I am getting pretty excited each day reading my Continuing Korean although i am beginning to think there are some wrong references probably due to some proofreading errors, I find the new lessons very enriching.
I have been using this word 전에 (chone) which I know means before but little did I realize it can be used with plain base in 기 form to mean before [someone] does or did or will do. The format is absolute its plain base in 기 + 전에. I said it’s absolute because the tenses are handled at the end of the sentence or the final verb.
Here are some examples:
- 노래방에 가기 전에 수업을 공부했어요. (Noraebange kagi chone sueopeul kongbuhaesseoyo) I studied my lesson before going to karaoke.
- 노래방에 가기 전에 수업을 공부할 거에요. (Noraebange kagi chone sueopeul kongbuhal keoeyo). I will probably study my lesson [first] before going to karaoke.
- 조안이 자기 전에 우유를 마셔요. (Joan.i chagi chone uyureul masyeoyo) Joan drink you milk before sleeping.
A new phrase I learned today is still in relation to verb in -기 form. This is, as the title of the post says, any base + 기 때문에 (ki ddaemune) would mean by reason of , or because one does/is or did/was or will do/will be.
The Korean word 때문에 right before a noun means ‘because of the noun’. As i previously learned 기 added to a verb base makes it ‘noun-like’. So it’s just but logical that anybase of the verb followed by 기 and 때문에 would mean the same. Here is an example:
학교 때문에 못 갔어요. (Hakyo daemune mot kasseoyo). Because of school I was not able to go. 학교 is the noun which as we all know is school.
Here are examples using any base of the verb+ 기 때문에. The 기 in the verb does it, so it technically means because of ‘noun-like’:
- 오늘 떠나기 때문에 파티에 못 가겠어요. (Oneul ddonagi ddaemune pati.e mot kakesseoyo). Because I am leaving today, I won’t be able to go to the party.
- 비가 왔기 때문에 방학이 재미 없었어요. (Biga owattgi ddaemune banghaki chaemi opseosseoyo) My vacation wasn’t fun because it rained.
- 당신은 이것이 읽기 때문에 행복해요 (Dangsineun ikoshi ikki ddaemune haengbokhaeyo). I am happy because you are reading this.
Another use of verb in -기 form is the pattern –> plain base+ 기 시작하-. This means ‘begins to do’ or ‘begins doing’. A plain base + 기 form with or without direct object particle 를 and the verb 시작해요 which means begins. Here are some examples:
- 비가 오기 시작해요 (Biga ogi shijakhaeyo) It’s beginning to rain.
- 야재를 먹기 시작했어요 (Yachaereul mokki shijakhaesseoyo) I started to eat vegetables.
- 한국말은 언제부터 배우기 시작하셨어요? (Hankukmareun onjebuteo baeugi shijakhasyeosseoyo?) [Since] When did you start learning Korean?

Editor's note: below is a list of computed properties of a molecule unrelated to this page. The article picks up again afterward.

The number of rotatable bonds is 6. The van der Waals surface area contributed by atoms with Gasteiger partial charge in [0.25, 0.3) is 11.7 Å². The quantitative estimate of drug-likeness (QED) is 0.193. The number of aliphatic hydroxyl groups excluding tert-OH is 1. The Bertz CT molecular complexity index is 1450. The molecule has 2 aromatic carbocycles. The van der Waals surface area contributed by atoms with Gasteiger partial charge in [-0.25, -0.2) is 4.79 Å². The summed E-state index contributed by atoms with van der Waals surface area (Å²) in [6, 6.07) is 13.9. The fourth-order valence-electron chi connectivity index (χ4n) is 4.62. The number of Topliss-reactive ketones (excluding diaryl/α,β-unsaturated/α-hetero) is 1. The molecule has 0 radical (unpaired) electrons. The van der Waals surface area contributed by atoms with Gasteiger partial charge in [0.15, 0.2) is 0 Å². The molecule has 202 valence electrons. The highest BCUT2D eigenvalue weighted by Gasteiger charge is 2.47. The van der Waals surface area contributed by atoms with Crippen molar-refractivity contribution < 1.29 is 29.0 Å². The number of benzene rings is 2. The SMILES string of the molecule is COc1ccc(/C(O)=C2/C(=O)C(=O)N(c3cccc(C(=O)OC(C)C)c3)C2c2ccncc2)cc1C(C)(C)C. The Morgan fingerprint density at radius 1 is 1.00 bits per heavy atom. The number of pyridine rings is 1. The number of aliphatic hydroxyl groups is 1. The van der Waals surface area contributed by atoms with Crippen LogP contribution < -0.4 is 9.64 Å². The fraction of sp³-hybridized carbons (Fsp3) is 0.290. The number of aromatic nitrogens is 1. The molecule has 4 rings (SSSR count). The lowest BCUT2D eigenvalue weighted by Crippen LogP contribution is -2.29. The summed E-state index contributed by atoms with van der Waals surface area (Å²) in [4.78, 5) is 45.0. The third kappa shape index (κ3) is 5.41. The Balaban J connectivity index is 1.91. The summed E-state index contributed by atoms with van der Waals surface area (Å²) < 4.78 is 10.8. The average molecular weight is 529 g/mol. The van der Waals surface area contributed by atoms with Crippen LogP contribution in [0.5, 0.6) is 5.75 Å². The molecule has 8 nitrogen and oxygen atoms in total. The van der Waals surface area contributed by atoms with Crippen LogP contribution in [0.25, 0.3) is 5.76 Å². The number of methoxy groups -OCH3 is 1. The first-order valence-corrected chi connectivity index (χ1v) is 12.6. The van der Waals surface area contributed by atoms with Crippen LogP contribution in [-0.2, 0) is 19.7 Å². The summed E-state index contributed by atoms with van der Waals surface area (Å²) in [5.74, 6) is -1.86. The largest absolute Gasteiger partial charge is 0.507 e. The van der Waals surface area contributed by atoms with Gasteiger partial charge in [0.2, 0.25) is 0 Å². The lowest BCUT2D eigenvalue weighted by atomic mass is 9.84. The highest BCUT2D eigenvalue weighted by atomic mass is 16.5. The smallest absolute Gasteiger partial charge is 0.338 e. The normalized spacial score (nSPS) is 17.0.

This pattern is used only with processive verbs. For adjectives or descriptive verbs, there is another way to say it without using the verb in 기 form. The formula is to use descriptive verb in infinitive form + auxiliary very 져요 (jyeoyo) which means begins to be. This will be further discussed in suceeding lessons of the book so I am leaving this topic for now.
Yesterday, I learned a new verb form with the use of -기 also known as verb in nominalizer form. Such results into a nounlike words and in fact they behave like nouns do as follows:
- followed by a particle
- modifying a following noun
- in adverbial position – in contruction where particle has been dropped
Nominalizer forms allows you take an entire sentence; convert it into one big noun and then use this noun into subject, object or some other part of the larger sentence. Here is an example of incorporation of -기 form into larger sentence:
영행을 하기를 좋아해요. (Yeonghaengeul hagireul choahaeyo) I love to travel.
In the sentence above there are two objects, the one within the -기 clause and one in the -기 clause it self. One of the object particles can be dropped or both and th sentence would still mean the same as shown below:
- [영행을 하기]를 좋아해요
- [영행을 하기] 좋아해요
- [영행 하기] 좋아해요
So this lesson is another discovery for me on how verbs can be made noun which my former language exchange partner has been telling me but could not articulate it very well. These are some of the other expressions which make use of the nominalizer form:
- 듣기 싫어요 (Deudgi sirheoyo) – I hate to listen or I don’t want to hear about it. This expression also corresponds to ‘What an awful thing to hear’ or ‘Must you say such thing?’
- 보기 싫어요 (Bogi sirheoyo) – I hate to see that. This expression on the other hand corresponds to ‘How disgusting to see’ or ‘that makes me sick’
Sometimes it pains to understand the terms used in the book to describe certain parts of speech as a result of adding certain particles or post-positioning. Today is one of them as the lesson 17.5 of the book (Continuing Korean) is about verb in nominalizer form by adding -기 (ki).
First of all I have never heard of term nominalizer in my English subject but judging by the word it self taken from the root word nominal, it is an adjective that means ‘supposed’. The explanation of nominalizer form in the lesson is that, it results to a noun-like word that means ‘the act of doing’ if added after a processive verb and ‘state of being’ if added after a descriptive verb.
How does it work? -기 is added on plain, past or future bases form of verb just like -고 (-ko). For -ㄹ extending verb like 살 (to live) and 팔 (sell), it is attached to the extended form so these verbs become 살기 (salki) and 팔기 (palki) respectively.
So when it is added on past form the meaning becomes ‘the act of having done’ or ‘state of having been’. For example 놀다 (nolda) which means to play becomes 놀았기 (norattki), this now translates to having played.
Similarly when -기 is attached to future base form of the verb, the meaning becomes ‘the act of going to do’ or ‘the state of going to be’. So in the case of our example above , play in future form becomes 놀겠기 – the act of going to play.
Here are more examples in various tenses of the where 기 is added on base form: